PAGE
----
The capacity of subclinically infected fish and aquatic turtles to transmit ranavirus to amphibians has important implications regarding the persistence of this pathogen in aquatic environments. Reports of ranavirus outbreaks, particularly affecting amphibian communities, have been well documented [43][48]. In many cases, these outbreaks have been reported to be seasonally recurrent [44], [49], [50]. Most reports of recurrent ranavirus outbreaks in amphibian communities describe high levels of disease and mortality when amphibian larvae are highly abundant followed by a significant decrease of disease as the abundance of amphibian larvae decreases [51]. During these periods when amphibian density is low or completely absent from the water bodies, ranavirus appears to be absent, but ranavirus prevalence can increase rapidly as soon as the next generation of amphibians returns to the aquatic ecosystems [44], [49], [50]. It has been hypothesized that ranavirus can persist in aquatic environments via biological reservoirs [52]. Considering that interclass transmission is possible, ranaviruses might persist in fish and aquatic turtles when the availability of highly susceptible hosts like amphibian larvae is reduced [1], [39], [53].

According to Cronin et al. [54], ideal reservoir species are those that can harbor subclinical infections of pathogens without suffering impairment in their biological or ecological functions until the right conditions arrive and the pathogen can be released into the environment where it can invade new hosts more suitable for its replication. For this to occur, the pathogen must exhibit three basic characteristics [54][56]. First, it should display different levels of infectivity among hosts either by being able to infect different species at different rates or by infecting different ages or developmental stages of the same species at different rates. In the case of ranaviruses, differences in susceptibility ranging from low to high susceptibility has been described for amphibians species [8], [9] and life stages [57] as well as for fish [11], [12], [58] and reptiles species [16], [20], [32], [59]. Second, the pathogen must be able to be transmitted efficiently among hosts. Ranaviruses can be transmitted among hosts by contact [2], consumption (predation or cannibalism; [2]), and via water exposure [40], [60], [61]. Third, host availability should fluctuate through time between high and low susceptible species. Because of the complex life cycle and breeding phenology of amphibians, fluctuations in abundance and composition of amphibian communities is common [62], [63].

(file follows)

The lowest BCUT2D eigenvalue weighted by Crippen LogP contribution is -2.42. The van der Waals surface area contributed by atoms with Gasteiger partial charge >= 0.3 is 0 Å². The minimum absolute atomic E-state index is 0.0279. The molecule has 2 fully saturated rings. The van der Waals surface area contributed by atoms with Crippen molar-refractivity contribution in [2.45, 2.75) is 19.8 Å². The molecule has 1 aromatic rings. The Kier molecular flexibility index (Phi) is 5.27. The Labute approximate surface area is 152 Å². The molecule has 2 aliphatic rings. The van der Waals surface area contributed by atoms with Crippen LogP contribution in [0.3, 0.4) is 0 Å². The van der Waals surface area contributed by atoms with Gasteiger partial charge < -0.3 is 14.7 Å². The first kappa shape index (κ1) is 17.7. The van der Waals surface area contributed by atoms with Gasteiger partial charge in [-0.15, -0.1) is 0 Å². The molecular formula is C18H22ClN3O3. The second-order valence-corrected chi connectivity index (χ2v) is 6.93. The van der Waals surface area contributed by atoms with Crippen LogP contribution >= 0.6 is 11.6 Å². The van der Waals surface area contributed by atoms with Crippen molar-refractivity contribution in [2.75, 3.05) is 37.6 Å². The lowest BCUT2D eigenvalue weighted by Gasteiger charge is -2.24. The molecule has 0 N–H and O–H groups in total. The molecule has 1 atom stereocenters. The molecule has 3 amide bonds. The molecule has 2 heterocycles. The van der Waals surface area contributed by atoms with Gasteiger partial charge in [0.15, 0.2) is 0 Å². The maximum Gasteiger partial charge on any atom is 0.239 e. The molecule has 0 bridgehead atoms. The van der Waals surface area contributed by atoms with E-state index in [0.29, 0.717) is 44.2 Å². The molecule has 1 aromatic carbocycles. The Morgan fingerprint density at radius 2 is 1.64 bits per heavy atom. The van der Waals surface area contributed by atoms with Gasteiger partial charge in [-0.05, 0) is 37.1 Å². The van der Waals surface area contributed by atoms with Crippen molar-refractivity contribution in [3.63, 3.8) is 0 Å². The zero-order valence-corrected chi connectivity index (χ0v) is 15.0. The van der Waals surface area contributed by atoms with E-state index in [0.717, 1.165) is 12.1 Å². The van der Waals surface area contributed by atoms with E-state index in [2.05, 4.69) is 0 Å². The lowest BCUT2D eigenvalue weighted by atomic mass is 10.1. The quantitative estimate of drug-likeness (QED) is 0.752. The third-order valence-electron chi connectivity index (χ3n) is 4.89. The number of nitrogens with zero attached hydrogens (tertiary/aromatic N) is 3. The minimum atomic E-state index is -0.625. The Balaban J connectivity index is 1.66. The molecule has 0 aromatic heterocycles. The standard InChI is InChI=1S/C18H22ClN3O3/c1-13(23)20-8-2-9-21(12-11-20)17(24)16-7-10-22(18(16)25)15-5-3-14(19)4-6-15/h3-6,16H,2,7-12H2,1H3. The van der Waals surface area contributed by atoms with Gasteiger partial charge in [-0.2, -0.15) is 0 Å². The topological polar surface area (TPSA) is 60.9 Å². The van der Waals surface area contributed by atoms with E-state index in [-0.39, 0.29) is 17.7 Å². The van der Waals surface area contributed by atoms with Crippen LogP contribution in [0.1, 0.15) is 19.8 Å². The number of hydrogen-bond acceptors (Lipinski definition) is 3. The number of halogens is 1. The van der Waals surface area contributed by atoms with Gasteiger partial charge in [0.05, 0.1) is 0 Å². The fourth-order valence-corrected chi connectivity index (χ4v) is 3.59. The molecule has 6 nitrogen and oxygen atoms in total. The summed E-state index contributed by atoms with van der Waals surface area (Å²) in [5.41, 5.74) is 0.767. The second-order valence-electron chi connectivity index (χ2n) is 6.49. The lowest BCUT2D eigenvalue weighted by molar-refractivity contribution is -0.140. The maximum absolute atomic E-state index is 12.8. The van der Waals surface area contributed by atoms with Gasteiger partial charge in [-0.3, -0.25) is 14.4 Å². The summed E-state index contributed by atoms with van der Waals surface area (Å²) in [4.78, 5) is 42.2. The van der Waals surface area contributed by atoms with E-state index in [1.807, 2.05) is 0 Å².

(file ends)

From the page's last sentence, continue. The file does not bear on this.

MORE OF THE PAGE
These three characteristics of the ranavirus-host system might facilitate the pathogen’s persistence. We hypothesize that ranaviruses persist at low prevalence in low susceptible hosts, such as aquatic turtles and fish, and emerge when highly susceptible hosts, such as many species of larval amphibians, become abundant. Thus, aquatic turtles and fish may function as reservoirs for ranavirus, while amphibian larvae may function as amplification hosts [52]. Moreover, if low susceptible hosts are highly mobile, they may contribute to overland transport of ranaviruses.

More research is needed on the susceptibility of other ectothermic vertebrates, especially turtles and fish, to understand the complex dynamics of ranaviruses in the environment throughout the year. Identification of amplification and reservoirs species will facilitate modeling of ranavirus transmission dynamics, and development of tools that could predict likelihood of ranavirus outbreaks. Knowledge of potential ranavirus reservoirs also could assist formulation of conservation strategies for areas where outbreaks have been documented. For example, removal of a fish reservoir might be a disease intervention strategy.


We would like to thank S. Roon, J. Tucker, and L. Henderson for their help during the experiments. We thank the UT East Tennessee Research and Education Center for use of laboratory facilities, and the UT Institute of Agriculture for logistic support.

Author Contributions

Conceived and designed the experiments: RB MJG. Performed the experiments: RB. Analyzed the data: RB. Wrote the paper: RB. Contributed reagents/materials and performed PCR analysis: DLM MJG. Isolated the virus: TBW. Replicated the virus for the experiment: RPW.


  1. 1. Haydon DT, Cleaveland S, Taylor LH, Laurenson MK (2002) Identifying reservoirs of infection: A conceptual and practical challenge. Emerging Infectious Diseases 8: 1468–1473.
  2. 2. Brunner JL, Schock DM, Collins JP (2007) Transmission dynamics of the amphibian ranavirus Ambystoma tigrinum virus. Diseases of Aquatic Organisms 77: 87–95.
  3. 3. Breban R (2013) Role of environmental persistence in pathogen transmission: a mathematical modeling approach. Journal of Mathematical Biology 66: 535–546.
  4. 4. Woolhouse MEJ, Haydon DT, Antia R (2005) Emerging pathogens: the epidemiology and evolution of species jumps. Trends in Ecology & Evolution 20: 238–244.
  5. 5. Duffus ALJ, Pauli BD, Wozney K, Brunetti CR, Berrill M (2008) Frog virus 3-like infections in aquatic amphibian communities. Journal of Wildlife Diseases 44: 109–120.